I’ve begun fooling around with one-shots over hangouts again. This time around I’ve been asking for feedback on my GM’ing, and boy, people don’t hold punches, do they?
After having my selfesteem destroyed a few times over (yes, I’m overly dramatizing), I have learned a lot of things, about what mistakes I make when GM’ing.
There’s a very fine line, I’ve noticed, about how much improvisation is good improvisation. Yes, that’s right; there actually seems to be an upper limit! For me when I run one-shots at least.
The thing is, when I GM a totally improvised session, I get exhausted near the end. Like really exhausted. Not because we’ve played for around four hours straight with only two or three very short brakes, but because it is hard work to run a session with zero framework before play begins.
I’ve tried a lot of different things out the last few days, and here are some of my intermediary conclusions.
Pitch the game with a strong premise
When you sit down to play, people want to make characters and then find out how these characters fit together and “what they do” to get by. Basically why they are adventuring together.
While that isn’t wrong, it can cause some very unfocused play and characters that don’t really fit well with each other. It doesn’t necessarily force this to happen, but it easily can. You might argue that the GM has great control over this, but the more you rely on the GM to have the skill to resolve these issues, well, the more mistakes that GM will eventually make. It’s simply better to remove the need, especially for a novice GM.
If you start out with a premise, like “adventuring band for hire”, then we have established two things; the party is already a coherent group of adventurers, and they are getting paid to do what they do. It doesn’t take much effort to make the characters have some history together.
The premise can be worked out in the beginning of the session, but you can save a lot of time doing it in advance.
Have a clear objective
In a one-shot, we don’t have a lot of time for mystery. We don’t have time to start from scratch. It’s much easier to start in medias res, with some basic information and a very solid lead on how to get more.
The players literally have to have an immediate goal when play begins, otherwise they’ll just poke around doing next to nothing for around an hour of game time.
These goals can even be a part of your premise! “Band of adventurers hired to delve into the Pyramid of Sorrow to fetch the Hellslayer sword”. Now the players will be aware that it’s going to be a Dungeon Crawl, which means that they can choose options and classes that makes them better at that.
Everybody likes to have cool stuff to do, right?
There’s a lot more to this, but I still need to gather my thoughts on the matter. I’m experimenting a lot at the moment to make these things work, and there’s a lot of do’s and don’ts.
I’m going to focus on the do’s that minimizes the need for skill on the GM part. Dungeon World already helps a lot here with the Principles, but you still need to think a lot when improvising. Mostly the rule book focuses on how to start campaigns, not one-shots, and having a “first session” as a one-shot often mean we spend a lot of time establishing facts that we don’t have time to use.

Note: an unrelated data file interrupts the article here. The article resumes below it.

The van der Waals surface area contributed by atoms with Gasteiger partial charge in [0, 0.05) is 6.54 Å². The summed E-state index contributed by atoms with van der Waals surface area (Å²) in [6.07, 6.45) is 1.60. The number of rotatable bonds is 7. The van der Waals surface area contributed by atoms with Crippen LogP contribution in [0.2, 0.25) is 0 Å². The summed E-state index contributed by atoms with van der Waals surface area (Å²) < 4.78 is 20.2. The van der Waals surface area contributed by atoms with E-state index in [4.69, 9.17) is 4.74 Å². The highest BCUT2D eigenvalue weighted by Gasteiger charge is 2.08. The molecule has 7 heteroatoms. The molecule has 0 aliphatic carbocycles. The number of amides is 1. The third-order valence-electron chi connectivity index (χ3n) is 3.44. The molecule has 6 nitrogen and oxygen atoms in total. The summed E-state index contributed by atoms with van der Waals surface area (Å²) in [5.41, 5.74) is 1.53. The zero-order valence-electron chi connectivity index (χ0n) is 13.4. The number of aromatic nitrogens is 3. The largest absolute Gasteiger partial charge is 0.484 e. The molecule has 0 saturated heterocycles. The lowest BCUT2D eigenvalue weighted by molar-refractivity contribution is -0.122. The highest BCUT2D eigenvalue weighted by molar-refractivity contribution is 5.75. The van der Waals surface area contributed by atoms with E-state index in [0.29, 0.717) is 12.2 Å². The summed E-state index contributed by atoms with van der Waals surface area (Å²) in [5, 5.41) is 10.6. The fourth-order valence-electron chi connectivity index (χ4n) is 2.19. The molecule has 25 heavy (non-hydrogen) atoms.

One-shots needs to be focused, because we don’t have time to deal with all the details of a full campaign, so I’m trying to set up a few guidelines on how to do that.
More to follow!
I was asked to write a post about stealth in Dungeon World. Stealth is tricky for many newcomers to the system, and I can honestly understand the confusion. So, here’s stealth from my point of view.
The “problem” with stealth…
… is that it isn’t really covered by neither basic, starting nor advanced moves. A lot of people think that it is a sort of Defy Danger using DEX, but it really isn’t, as they aren’t “defying danger getting out of the way or acting fast”. OK, some cases exist where this is the case, but that sort of implies that you are about to get discovered, and it doesn’t cover all stealth situations. You could house-rule it to work like this, but I recommend not to. I’ll explain why in a bit.
Some seems to think that stealth is an excellent opportunity to make highly specific custom moves, with triggers like “when you sneak your way into the duke’s castle…” or “when hide yourself in a barrel…” and similar. While custom moves are always nice, this means that you specifically have to prepare every stealth roll in advance, for every situation and for every way of “stealthing”. That’s a lot of work and is frankly not feasible. You can’t prepare for everything. Play to find out, right?
Instead, my recommendation is to use…
This is the most “elegant” way of handling it in my opinion, as it makes you able to react to an unforeseen stealth situation, no prep required. I’m not talking about hard moves here, but making a chain of soft moves to explain the situations helps the players know what’s at stake, and lets them find “smart ways” to solve problems instead of relying on the dice. Unless they find a way to exploit a move they have that requires a roll of course.
To really illustrate what I mean I’ll give an example on how to do this:
Castor (the human fighter): OK, I take off my scale mail. Does the armor of the guard i just stabbed fit me?
GM: What?! Why?
Castor: I figured sneaking in would save us a lot of hassle. But I’d prefer being at least clad in some armor, some that won’t attract attention.
GM: Oh, good point! Yeah, it sort of fits. It’s a bit tight around the crotch, but otherwise it fits just fine. You’ll have to wipe off the blood first though.
GM move here is “offer an opportunity, with or without a cost”. In this case without a cost.
Lanethe (the elven ranger): While Castor dons the armor, I’ll scout ahead, looking for an easy entry to the Duke’s castle.
GM: You move through the undergrowth, and before long the castle is in sight. A few guards is taking rounds on horses, and a few are guarding the main gate. Around the castle is a somewhat wide moat. What do you do?
Reveal an unwelcome truth…
Lanethe: Can I spot some other entrances from here?
GM: No, not from here, you’re too far away. Maybe if you sneak closer to the castle, but that would risk pulling attention from the guards.
Tell them the requirements or consequences and ask…
Lanethe: OK, I mark a use from my Adventuring Gear to produce a spyglass. Close enough now?